Dosage Form: inhalant
Isoflurane, USP, a nonflammable liquid administered by vaporizing, is a general inhalation anesthetic drug. It is l-chloro-2,2,2-trifluoroethyl difluoromethyl ether, and its structural formula is:
Some physical constants are:
|Boiling point at 760 mm Hg
||48.5° C (uncorr.)
|Specific gravity 25°/25° C
|Vapor pressure in mm Hg**
**Equation for vapor pressure calculation:
log10Pvap= A + B/T
A = 8.056
B = -1664.58
T = °C + 273.16 (Kelvin)
|Partition coefficients at 37° C:
|Partition coefficients at 25° C - rubber and plastic
|Purity by gas chromatography
|Lower limit of flammability in oxygen or
nitrous oxide at 9 joules/sec. and 23° C
|Lower limit of flammability in oxygen or nitrous oxide at 900 joules/sec. and 23° C
||Greater than useful concentration in anesthesia.
Isoflurane is a clear, colorless, stable liquid containing no additives or chemical stabilizers. Isoflurane has a mildly pungent, musty, ethereal odor. Samples stored in indirect sunlight in clear, colorless glass for five years, as well as samples directly exposed for 30 hours to a 2 amp, 115 volt, 60 cycle long wave U.V. light were unchanged in composition as determined by gas chromatography. Isoflurane in one normal sodium methoxide-methanol solution, a strong base, for over six months consumed essentially no alkali, indicative of strong base stability. Isoflurane does not decompose in the presence of soda lime (at normal operating temperatures), and does not attack aluminum, tin, brass, iron or copper.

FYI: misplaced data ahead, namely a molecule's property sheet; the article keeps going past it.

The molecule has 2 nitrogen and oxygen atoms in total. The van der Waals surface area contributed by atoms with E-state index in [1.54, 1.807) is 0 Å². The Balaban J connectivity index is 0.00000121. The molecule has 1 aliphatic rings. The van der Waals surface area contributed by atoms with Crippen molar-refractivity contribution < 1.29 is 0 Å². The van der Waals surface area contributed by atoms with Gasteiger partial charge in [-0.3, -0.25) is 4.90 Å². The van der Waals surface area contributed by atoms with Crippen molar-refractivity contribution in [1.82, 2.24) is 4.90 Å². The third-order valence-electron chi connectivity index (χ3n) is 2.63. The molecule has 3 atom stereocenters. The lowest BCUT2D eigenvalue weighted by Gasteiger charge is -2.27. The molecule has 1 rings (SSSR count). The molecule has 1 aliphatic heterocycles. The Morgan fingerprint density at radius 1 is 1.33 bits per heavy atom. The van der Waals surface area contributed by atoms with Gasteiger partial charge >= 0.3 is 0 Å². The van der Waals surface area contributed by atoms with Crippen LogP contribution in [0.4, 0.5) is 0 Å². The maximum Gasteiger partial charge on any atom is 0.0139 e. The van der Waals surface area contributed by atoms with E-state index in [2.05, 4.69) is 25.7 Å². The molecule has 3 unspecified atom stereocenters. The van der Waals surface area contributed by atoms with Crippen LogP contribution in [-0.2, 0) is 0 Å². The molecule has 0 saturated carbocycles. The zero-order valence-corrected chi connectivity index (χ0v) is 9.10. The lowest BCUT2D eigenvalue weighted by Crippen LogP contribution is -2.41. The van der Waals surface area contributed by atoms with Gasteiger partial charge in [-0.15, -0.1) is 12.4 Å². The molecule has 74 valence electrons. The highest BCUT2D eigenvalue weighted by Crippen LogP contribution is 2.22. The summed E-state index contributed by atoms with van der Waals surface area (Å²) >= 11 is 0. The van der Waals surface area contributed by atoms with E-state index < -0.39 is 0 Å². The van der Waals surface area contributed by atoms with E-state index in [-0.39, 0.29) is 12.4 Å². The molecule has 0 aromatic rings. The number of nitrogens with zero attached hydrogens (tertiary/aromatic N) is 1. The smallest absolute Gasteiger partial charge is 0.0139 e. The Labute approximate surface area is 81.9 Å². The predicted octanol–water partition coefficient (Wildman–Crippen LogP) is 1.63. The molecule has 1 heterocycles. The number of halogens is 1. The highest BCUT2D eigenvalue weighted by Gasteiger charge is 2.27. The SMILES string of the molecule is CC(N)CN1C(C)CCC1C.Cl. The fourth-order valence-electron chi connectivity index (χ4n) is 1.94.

Isoflurane - Clinical Pharmacology
Isoflurane is an inhalation anesthetic. The MAC (minimum alveolar concentration) in man is as follows:
|26 ± 4
|44 ± 7
|64 ± 5
Induction of and recovery from Isoflurane anesthesia are rapid. Isoflurane has a mild pungency, which limits the rate of induction, although excessive salivation or tracheobronchial secretions do not appear to be stimulated. Pharyngeal and laryngeal reflexes are readily obtunded. The level of anesthesia may be changed rapidly with Isoflurane. Isoflurane is a profound respiratory depressant. RESPIRATION MUST BE MONITORED CLOSELY AND SUPPORTED WHEN NECESSARY. As anesthetic dose is increased, tidal volume decreases and respiratory rate is unchanged. This depression is partially reversed by surgical stimulation, even at deeper levels of anesthesia. Isoflurane evokes a sigh response reminiscent of that seen with diethyl ether and enflurane, although the frequency is less than with enflurane.